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Pay structures are one of the most difficult aspects of HR for businesses to pinpoint. Identifying the nature of your business, the needs of your employees and the requirements of your business model are challenging in themselves but balancing these needs in a single, unified pay structure is critical to the success of organisations.

Often, the best way for organisations to find the right pay structure is to investigate the systems that competitors are using. Examining other systems can give you a sense of which elements might work best for you, especially in very niche or emerging sectors, inspiring and generating ideas for new approaches to pay.

Analysing market practice to inspire ideas

For businesses that have experienced a rapid growth period or are finding their current system no longer fit for purpose, locating information on other pay structure systems can be difficult. To help, we have analysed three successful global businesses, covering both private and public sectors.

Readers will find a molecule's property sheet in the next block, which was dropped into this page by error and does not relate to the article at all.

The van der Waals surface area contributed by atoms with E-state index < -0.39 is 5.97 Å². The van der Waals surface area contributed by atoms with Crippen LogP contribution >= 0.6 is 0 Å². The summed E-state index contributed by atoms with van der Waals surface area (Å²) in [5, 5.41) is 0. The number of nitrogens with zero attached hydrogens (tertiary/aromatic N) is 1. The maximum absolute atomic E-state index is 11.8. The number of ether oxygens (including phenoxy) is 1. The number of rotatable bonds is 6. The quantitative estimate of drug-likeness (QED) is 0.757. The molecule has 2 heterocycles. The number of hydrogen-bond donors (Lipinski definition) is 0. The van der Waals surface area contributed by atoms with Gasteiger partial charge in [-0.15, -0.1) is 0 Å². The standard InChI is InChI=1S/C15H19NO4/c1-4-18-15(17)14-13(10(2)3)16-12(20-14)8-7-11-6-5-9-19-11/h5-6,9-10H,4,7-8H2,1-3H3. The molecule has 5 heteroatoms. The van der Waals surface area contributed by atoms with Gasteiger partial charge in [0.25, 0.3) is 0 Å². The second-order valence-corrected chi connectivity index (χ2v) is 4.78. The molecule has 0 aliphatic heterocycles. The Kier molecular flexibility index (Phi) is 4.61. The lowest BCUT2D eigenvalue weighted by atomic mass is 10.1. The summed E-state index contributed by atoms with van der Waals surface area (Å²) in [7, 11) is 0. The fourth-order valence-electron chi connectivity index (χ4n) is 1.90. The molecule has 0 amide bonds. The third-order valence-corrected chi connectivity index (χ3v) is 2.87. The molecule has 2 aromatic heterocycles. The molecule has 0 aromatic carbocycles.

Read our guide about different types of pay structures

At Paydata, we work with businesses around the globe in countless sectors and industries, crafting bespoke reward packages and payment structures that deliver business growth and development. We highly recommend gaining an understanding of the different types of pay structure as context before reading the following pay structure analysis of three global companies. Please don’t hesitate to get in touch if you have any questions about pay structures, how they work, or how they might benefit your business.

Uber and Transportation Network Companies (TNCs) – Commission-Driven

Uber, along with similar services like Lyft, has been emerging over recent years, taking the world by storm through a cheap and affordable ride-share service. These services, dubbed transportation network companies (TNCs), link drivers with customers via a simple smartphone application.